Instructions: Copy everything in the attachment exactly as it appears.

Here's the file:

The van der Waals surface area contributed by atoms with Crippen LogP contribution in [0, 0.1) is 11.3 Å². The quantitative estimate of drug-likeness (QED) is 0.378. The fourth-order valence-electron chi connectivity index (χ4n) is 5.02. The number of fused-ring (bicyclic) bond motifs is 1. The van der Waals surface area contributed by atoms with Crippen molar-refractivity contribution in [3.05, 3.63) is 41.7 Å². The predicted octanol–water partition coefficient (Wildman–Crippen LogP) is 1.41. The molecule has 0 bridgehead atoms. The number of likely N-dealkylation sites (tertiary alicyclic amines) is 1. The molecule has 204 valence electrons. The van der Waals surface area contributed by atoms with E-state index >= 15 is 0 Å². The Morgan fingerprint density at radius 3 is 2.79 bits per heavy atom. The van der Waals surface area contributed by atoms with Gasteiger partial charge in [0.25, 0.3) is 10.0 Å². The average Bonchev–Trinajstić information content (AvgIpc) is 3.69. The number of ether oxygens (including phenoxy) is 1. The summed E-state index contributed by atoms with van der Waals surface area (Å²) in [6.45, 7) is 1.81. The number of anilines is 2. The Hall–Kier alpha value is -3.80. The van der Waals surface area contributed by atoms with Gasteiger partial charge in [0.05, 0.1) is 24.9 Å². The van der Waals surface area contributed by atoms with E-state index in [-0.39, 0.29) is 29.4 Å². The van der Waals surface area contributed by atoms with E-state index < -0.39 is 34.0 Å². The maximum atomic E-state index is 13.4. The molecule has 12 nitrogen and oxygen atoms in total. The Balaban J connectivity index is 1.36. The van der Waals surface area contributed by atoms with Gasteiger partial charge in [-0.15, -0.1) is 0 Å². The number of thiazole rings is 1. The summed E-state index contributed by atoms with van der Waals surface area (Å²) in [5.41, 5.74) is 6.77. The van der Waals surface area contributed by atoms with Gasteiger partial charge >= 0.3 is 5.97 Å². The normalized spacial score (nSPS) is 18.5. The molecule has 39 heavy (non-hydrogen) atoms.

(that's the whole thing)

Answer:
The van der Waals surface area contributed by atoms with Crippen LogP contribution in [0, 0.1) is 11.3 Å². The quantitative estimate of drug-likeness (QED) is 0.378. The fourth-order valence-electron chi connectivity index (χ4n) is 5.02. The number of fused-ring (bicyclic) bond motifs is 1. The van der Waals surface area contributed by atoms with Crippen molar-refractivity contribution in [3.05, 3.63) is 41.7 Å². The predicted octanol–water partition coefficient (Wildman–Crippen LogP) is 1.41. The molecule has 0 bridgehead atoms. The number of likely N-dealkylation sites (tertiary alicyclic amines) is 1. The molecule has 204 valence electrons. The van der Waals surface area contributed by atoms with E-state index >= 15 is 0 Å². The Morgan fingerprint density at radius 3 is 2.79 bits per heavy atom. The van der Waals surface area contributed by atoms with Gasteiger partial charge in [0.25, 0.3) is 10.0 Å². The average Bonchev–Trinajstić information content (AvgIpc) is 3.69. The number of ether oxygens (including phenoxy) is 1. The summed E-state index contributed by atoms with van der Waals surface area (Å²) in [6.45, 7) is 1.81. The number of anilines is 2. The Hall–Kier alpha value is -3.80. The van der Waals surface area contributed by atoms with Gasteiger partial charge in [0.05, 0.1) is 24.9 Å². The van der Waals surface area contributed by atoms with E-state index in [-0.39, 0.29) is 29.4 Å². The van der Waals surface area contributed by atoms with E-state index < -0.39 is 34.0 Å². The maximum atomic E-state index is 13.4. The molecule has 12 nitrogen and oxygen atoms in total. The Balaban J connectivity index is 1.36. The van der Waals surface area contributed by atoms with Gasteiger partial charge in [-0.15, -0.1) is 0 Å². The number of thiazole rings is 1. The summed E-state index contributed by atoms with van der Waals surface area (Å²) in [5.41, 5.74) is 6.77. The van der Waals surface area contributed by atoms with Gasteiger partial charge >= 0.3 is 5.97 Å². The normalized spacial score (nSPS) is 18.5. The molecule has 39 heavy (non-hydrogen) atoms.